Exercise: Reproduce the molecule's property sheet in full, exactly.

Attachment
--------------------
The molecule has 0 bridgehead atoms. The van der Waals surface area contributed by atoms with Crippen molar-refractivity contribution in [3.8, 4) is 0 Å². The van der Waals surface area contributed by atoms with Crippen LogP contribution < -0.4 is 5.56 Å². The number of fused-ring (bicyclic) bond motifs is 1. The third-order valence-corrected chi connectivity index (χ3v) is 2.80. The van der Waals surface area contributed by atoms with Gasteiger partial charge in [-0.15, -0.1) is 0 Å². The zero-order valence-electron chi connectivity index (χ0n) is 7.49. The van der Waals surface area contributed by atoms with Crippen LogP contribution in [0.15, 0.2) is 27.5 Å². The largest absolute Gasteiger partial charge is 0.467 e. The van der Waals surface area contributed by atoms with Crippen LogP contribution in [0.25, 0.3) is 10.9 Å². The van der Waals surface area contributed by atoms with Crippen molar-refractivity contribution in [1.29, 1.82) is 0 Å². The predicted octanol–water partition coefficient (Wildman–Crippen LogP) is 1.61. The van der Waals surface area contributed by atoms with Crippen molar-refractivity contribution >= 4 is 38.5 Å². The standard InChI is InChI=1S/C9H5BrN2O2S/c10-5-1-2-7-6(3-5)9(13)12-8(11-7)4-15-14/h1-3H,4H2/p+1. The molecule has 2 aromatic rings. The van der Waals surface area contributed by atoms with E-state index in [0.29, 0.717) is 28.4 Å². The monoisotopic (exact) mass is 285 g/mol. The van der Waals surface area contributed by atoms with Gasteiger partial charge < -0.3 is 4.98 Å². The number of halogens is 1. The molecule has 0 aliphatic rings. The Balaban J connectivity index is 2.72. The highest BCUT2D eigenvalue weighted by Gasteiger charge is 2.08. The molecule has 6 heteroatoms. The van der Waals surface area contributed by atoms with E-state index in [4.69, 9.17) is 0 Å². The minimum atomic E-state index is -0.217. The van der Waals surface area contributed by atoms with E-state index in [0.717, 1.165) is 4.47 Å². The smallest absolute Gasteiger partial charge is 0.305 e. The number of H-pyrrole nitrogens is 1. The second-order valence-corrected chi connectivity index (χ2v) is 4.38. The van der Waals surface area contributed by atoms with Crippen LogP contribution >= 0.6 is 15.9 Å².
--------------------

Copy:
The molecule has 0 bridgehead atoms. The van der Waals surface area contributed by atoms with Crippen molar-refractivity contribution in [3.8, 4) is 0 Å². The van der Waals surface area contributed by atoms with Crippen LogP contribution < -0.4 is 5.56 Å². The number of fused-ring (bicyclic) bond motifs is 1. The third-order valence-corrected chi connectivity index (χ3v) is 2.80. The van der Waals surface area contributed by atoms with Gasteiger partial charge in [-0.15, -0.1) is 0 Å². The zero-order valence-electron chi connectivity index (χ0n) is 7.49. The van der Waals surface area contributed by atoms with Crippen LogP contribution in [0.15, 0.2) is 27.5 Å². The largest absolute Gasteiger partial charge is 0.467 e. The van der Waals surface area contributed by atoms with Crippen LogP contribution in [0.25, 0.3) is 10.9 Å². The van der Waals surface area contributed by atoms with Crippen molar-refractivity contribution in [1.29, 1.82) is 0 Å². The predicted octanol–water partition coefficient (Wildman–Crippen LogP) is 1.61. The van der Waals surface area contributed by atoms with Crippen molar-refractivity contribution >= 4 is 38.5 Å². The standard InChI is InChI=1S/C9H5BrN2O2S/c10-5-1-2-7-6(3-5)9(13)12-8(11-7)4-15-14/h1-3H,4H2/p+1. The molecule has 2 aromatic rings. The van der Waals surface area contributed by atoms with E-state index in [0.29, 0.717) is 28.4 Å². The monoisotopic (exact) mass is 285 g/mol. The van der Waals surface area contributed by atoms with Gasteiger partial charge < -0.3 is 4.98 Å². The number of halogens is 1. The molecule has 0 aliphatic rings. The Balaban J connectivity index is 2.72. The highest BCUT2D eigenvalue weighted by Gasteiger charge is 2.08. The molecule has 6 heteroatoms. The van der Waals surface area contributed by atoms with E-state index in [4.69, 9.17) is 0 Å². The minimum atomic E-state index is -0.217. The van der Waals surface area contributed by atoms with E-state index in [0.717, 1.165) is 4.47 Å². The smallest absolute Gasteiger partial charge is 0.305 e. The number of H-pyrrole nitrogens is 1. The second-order valence-corrected chi connectivity index (χ2v) is 4.38. The van der Waals surface area contributed by atoms with Crippen LogP contribution >= 0.6 is 15.9 Å².